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Posts Tagged ‘Carlsbad’

Water Wars


This outlines the local situation reasonably well. A few of the early settlers here (fin d’ siecle) were farseeing and nailed down senior water rights for Carlsbad, which continues to be pretty strong in this department. As the droughts continue and temperatures rise a bit, surface water storage is going to become even less effective and it’s going to become increasingly obvious that water is best stored underground.

The dissent is as always about the flow of the Pecos and how much it’s affected by pumping. But this dissent links directly into above-ground storage. Ultimately people in the region should recognize that they are fighting the wrong battle and should address pumping overall, not the flow of the Pecos specifically, but that would mean fighting water rights that are over 100 years old.

Meanwhile what will probably happen is the mining companies will buy up the land with water rights as the drought continues and farming will suffer a severe setback in the region, which is likely a good idea, except that at least with farming, the water is given back in some manner – mining tends to pollute and even sequester it. 


Plant A Tree, Go To Jail

The City Council of Carlsbad, New Mexico, on the advice of the city managerial staff; just passed an ordinance instituting stage I water restrictions automatically from April 1 through September 30 of each year. This involves limiting outdoor watering to three days a week, between six p.m. and ten a.m. It also allows bucket watering on the alternate days, but not sprinkler or hose or other water systems. You can be fined up to I think $500 or be jailed for 90 days if you are caught flouting these laws.

Unfortunately, stage I water restrictions also prohibit the planting of lawn, trees or shrubs, and April is when people plant around here. I could understand the City forbidding planting after April, because it starts getting hot fast, but April really is the month to do it, so they have to a great extent just outlawed landscaping. I’ve seen it get down to 15 degrees in March.

I can just imagine all those rich people at the north end of town being told they are forbidden to plant lawn, trees or shrubs in April or May. It will also be interesting to see how the distinction between “shrub” and, say, “herb” is determined.

Of course, if it never rains again, this will all be moot, but all we need is one good rainy year and there will be a revolt of gardeners. Meanwhile I guess people get to learn about container gardening now, which isn’t a bad idea anyway.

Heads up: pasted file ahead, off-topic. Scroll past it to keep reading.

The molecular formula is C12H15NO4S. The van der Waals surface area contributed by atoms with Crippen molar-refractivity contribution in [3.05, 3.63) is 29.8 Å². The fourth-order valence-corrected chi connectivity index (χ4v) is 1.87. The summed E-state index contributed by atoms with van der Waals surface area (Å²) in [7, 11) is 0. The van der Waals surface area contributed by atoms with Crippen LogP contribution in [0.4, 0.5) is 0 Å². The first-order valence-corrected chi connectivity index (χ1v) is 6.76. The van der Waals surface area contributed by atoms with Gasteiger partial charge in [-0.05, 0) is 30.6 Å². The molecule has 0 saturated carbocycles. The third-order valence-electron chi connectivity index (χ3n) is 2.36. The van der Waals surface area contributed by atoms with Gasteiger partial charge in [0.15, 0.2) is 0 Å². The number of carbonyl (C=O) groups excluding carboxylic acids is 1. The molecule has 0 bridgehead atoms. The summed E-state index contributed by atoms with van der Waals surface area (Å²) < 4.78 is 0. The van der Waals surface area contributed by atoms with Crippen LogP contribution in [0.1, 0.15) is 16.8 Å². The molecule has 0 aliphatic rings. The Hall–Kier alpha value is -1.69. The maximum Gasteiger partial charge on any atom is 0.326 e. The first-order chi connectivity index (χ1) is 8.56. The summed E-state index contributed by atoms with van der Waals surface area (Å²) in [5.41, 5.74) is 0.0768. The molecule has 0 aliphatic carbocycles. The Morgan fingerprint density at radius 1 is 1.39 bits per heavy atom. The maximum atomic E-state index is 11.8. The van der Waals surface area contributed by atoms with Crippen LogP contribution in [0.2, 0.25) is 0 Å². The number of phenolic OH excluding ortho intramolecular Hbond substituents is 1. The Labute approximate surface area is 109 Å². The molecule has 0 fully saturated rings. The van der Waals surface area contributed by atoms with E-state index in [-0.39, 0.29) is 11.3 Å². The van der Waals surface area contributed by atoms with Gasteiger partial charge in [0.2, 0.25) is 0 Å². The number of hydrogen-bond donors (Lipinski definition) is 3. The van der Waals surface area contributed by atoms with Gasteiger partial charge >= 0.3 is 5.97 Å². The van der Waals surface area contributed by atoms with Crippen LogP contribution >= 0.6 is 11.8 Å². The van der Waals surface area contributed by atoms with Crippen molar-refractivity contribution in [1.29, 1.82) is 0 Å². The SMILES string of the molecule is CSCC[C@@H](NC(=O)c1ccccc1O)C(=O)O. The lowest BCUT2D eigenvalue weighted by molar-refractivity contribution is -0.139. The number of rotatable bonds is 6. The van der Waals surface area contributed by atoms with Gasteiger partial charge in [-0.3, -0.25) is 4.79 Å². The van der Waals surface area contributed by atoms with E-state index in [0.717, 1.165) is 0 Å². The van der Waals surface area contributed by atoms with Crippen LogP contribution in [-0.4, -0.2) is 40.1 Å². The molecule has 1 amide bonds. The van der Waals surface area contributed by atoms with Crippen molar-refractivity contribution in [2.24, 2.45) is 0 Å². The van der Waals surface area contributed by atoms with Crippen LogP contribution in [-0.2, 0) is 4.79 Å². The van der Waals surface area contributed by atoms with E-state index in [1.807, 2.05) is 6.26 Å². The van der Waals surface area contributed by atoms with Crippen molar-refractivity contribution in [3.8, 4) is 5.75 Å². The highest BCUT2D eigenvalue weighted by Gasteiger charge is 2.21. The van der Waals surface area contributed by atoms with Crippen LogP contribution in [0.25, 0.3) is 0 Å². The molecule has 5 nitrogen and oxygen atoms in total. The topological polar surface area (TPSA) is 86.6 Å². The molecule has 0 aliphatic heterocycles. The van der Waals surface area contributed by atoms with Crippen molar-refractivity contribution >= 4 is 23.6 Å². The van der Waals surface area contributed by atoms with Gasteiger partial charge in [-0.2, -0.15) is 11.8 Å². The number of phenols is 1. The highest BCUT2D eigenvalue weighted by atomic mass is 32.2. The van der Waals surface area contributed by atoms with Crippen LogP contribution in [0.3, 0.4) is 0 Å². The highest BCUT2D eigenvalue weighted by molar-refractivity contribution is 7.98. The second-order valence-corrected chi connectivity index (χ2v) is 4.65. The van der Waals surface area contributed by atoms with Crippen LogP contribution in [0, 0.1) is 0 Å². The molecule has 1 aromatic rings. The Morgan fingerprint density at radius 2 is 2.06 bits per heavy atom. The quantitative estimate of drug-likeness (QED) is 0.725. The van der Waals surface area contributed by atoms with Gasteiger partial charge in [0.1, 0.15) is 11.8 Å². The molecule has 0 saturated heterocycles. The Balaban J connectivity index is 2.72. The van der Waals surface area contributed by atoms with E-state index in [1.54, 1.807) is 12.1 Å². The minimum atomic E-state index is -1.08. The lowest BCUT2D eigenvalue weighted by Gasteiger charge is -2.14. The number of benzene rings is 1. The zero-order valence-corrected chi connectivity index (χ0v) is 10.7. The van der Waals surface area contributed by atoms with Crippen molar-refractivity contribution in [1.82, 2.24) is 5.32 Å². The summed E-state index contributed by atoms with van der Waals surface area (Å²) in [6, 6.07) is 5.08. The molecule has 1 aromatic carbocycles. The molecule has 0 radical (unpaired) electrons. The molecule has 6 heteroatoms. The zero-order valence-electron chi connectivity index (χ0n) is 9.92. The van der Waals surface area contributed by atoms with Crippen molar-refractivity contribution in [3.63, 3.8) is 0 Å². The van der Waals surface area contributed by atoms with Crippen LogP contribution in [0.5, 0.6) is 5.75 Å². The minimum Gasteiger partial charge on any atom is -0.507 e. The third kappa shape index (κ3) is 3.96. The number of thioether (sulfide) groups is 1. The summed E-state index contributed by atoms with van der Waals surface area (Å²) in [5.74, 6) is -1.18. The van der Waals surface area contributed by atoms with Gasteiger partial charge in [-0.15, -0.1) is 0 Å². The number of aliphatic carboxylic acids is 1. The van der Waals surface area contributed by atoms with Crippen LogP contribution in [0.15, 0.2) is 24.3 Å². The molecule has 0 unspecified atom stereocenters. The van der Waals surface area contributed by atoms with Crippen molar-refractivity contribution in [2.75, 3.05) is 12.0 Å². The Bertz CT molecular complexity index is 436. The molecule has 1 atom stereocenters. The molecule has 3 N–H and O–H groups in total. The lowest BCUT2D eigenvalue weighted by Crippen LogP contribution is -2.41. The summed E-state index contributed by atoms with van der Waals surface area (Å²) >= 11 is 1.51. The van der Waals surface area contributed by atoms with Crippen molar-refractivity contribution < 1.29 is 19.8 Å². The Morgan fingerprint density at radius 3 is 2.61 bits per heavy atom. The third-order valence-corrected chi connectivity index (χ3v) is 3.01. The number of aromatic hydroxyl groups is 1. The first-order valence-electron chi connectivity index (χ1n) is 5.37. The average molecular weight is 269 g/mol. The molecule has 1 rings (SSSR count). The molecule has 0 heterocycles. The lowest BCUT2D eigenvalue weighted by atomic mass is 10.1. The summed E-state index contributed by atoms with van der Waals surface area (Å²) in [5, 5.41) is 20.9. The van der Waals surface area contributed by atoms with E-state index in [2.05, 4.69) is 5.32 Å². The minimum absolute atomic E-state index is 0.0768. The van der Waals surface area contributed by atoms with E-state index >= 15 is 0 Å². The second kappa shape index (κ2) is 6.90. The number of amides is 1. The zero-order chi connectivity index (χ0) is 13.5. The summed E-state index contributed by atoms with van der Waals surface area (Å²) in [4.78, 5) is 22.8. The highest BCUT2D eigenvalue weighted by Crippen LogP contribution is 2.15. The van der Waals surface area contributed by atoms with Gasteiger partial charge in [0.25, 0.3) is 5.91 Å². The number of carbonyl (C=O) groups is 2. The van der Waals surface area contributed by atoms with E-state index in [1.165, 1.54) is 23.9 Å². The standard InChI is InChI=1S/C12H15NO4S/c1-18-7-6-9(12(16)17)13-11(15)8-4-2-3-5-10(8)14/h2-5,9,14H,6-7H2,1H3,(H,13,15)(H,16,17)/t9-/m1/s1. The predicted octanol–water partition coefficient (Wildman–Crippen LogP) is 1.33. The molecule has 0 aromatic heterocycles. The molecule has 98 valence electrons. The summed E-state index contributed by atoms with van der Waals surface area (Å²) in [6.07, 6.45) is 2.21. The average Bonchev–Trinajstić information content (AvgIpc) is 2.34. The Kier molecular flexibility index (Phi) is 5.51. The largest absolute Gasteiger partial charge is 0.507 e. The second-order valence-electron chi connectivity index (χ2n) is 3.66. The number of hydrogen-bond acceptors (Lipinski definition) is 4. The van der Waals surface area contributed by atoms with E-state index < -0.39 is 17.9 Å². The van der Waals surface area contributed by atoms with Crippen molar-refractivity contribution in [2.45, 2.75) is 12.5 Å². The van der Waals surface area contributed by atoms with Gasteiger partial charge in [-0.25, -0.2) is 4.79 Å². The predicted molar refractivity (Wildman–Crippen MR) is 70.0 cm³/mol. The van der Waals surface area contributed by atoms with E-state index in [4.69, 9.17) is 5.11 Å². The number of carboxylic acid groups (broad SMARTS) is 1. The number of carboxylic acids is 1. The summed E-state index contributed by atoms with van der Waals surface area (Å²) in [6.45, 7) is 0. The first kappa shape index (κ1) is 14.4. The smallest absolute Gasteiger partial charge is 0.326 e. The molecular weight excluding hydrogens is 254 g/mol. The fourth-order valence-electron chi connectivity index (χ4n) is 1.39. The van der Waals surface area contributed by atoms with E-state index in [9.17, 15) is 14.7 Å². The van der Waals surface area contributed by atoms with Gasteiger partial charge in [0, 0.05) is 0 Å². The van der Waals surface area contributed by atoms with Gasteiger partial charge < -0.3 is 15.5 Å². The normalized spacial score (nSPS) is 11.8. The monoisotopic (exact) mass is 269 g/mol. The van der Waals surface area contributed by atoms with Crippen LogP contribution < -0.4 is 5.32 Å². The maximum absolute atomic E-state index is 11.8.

In the same measure, they also raised the cost of purchase of city water by industrial users (to use or resell outside city limits) to a little over $20 per 1000 gallons. Considering that municipal users are charged about 1/20th of that, one wonders just how much our water restrictions are due to selling municipal water to the oil and gas companies at municipal rates.

I would think it more sensible to tell everybody “You get x amount of water per household member, and x amount of water per 100 square feet of unimproved land, and you can use it however you want, but if you go over that your rates go up to industrial rates for the overage.” That would make them money; this will cost them a lot of trouble to enforce. How do you enforce it with fenced yards, or ones with obstructing landscaping?

Oh, and let’s not forget that our Mayor was going around earlier this year suggesting that what this town really needs is to double its population.

Strong rain predictions here from tonight through Thursday morning. (In honor of the water restrictions?) Not clear to me that they are going to start this until April, though. Unless the wells go down far enough, which could happen too. We could still get a monsoon, though probably not a strong one.


DOE Looking at Carlsbad WIPP for Plutonium Disposal

WIPP site being considered for DOE plutonium disposal

CARLSBAD — The Waste Isolation Pilot Plant near Carlsbad is being eyed as a potential site for the disposal of surplus plutonium by the Department of Energy.

The material represents approximately 13 metric tons (MT) of surplus plutonium, including about 7 MT from retired nuclear weapons and 6 MT of non-pit plutonium. A “pit” is the plutonium core of a nuclear weapon, while “non-pit” plutonium comprises plutonium oxides or metals that existed when the Cold War ended.

The material under consideration for potential disposal at the WIPP facility is 6 MT of surplus non-pit plutonium to be moved from the Savannah River Site (SRS) in South Carolina. It could be disposed of as transuranic (TRU) waste at WIPP in the same way other TRU waste is disposed of currently.

They’re talking 7-10 years from now. I suspected this kind of thing was likely to happen, and more would not surprise me.


More Ways To Handle Impending Financial Pressure

Woman stored husband in freezer until her death, investigators learn

This breaking (!) story so far is about how a woman living south of town (Carlsbad, New Mexico) recently died, in her 60’s, after telling somebody she had her husband in her freezer, which apparently was in her bedroom. She was not believed at the time, as she was in grave condition.